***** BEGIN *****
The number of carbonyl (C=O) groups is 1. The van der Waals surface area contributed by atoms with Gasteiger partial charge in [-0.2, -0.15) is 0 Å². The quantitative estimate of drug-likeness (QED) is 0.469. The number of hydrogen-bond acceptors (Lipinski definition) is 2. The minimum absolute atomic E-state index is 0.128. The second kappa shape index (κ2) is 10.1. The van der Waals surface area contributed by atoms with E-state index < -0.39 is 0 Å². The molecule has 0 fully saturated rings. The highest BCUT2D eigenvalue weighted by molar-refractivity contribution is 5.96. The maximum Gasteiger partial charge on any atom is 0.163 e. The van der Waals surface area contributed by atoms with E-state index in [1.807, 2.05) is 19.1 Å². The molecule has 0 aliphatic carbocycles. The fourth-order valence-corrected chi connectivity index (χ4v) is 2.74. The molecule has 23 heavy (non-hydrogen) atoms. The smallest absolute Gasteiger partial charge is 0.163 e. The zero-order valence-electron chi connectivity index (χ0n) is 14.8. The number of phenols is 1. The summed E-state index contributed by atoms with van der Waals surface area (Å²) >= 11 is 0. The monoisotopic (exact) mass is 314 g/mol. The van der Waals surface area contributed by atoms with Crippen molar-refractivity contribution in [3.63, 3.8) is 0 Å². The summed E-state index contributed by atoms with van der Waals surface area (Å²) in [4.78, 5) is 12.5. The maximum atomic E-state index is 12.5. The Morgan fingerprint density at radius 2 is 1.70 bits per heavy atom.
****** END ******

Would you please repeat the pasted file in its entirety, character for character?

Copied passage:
The number of carbonyl (C=O) groups is 1. The van der Waals surface area contributed by atoms with Gasteiger partial charge in [-0.2, -0.15) is 0 Å². The quantitative estimate of drug-likeness (QED) is 0.469. The number of hydrogen-bond acceptors (Lipinski definition) is 2. The minimum absolute atomic E-state index is 0.128. The second kappa shape index (κ2) is 10.1. The van der Waals surface area contributed by atoms with E-state index < -0.39 is 0 Å². The molecule has 0 fully saturated rings. The highest BCUT2D eigenvalue weighted by molar-refractivity contribution is 5.96. The maximum Gasteiger partial charge on any atom is 0.163 e. The van der Waals surface area contributed by atoms with E-state index in [1.807, 2.05) is 19.1 Å². The molecule has 0 aliphatic carbocycles. The fourth-order valence-corrected chi connectivity index (χ4v) is 2.74. The molecule has 23 heavy (non-hydrogen) atoms. The smallest absolute Gasteiger partial charge is 0.163 e. The zero-order valence-electron chi connectivity index (χ0n) is 14.8. The number of phenols is 1. The summed E-state index contributed by atoms with van der Waals surface area (Å²) >= 11 is 0. The monoisotopic (exact) mass is 314 g/mol. The van der Waals surface area contributed by atoms with Crippen molar-refractivity contribution in [3.63, 3.8) is 0 Å². The summed E-state index contributed by atoms with van der Waals surface area (Å²) in [4.78, 5) is 12.5. The maximum atomic E-state index is 12.5. The Morgan fingerprint density at radius 2 is 1.70 bits per heavy atom.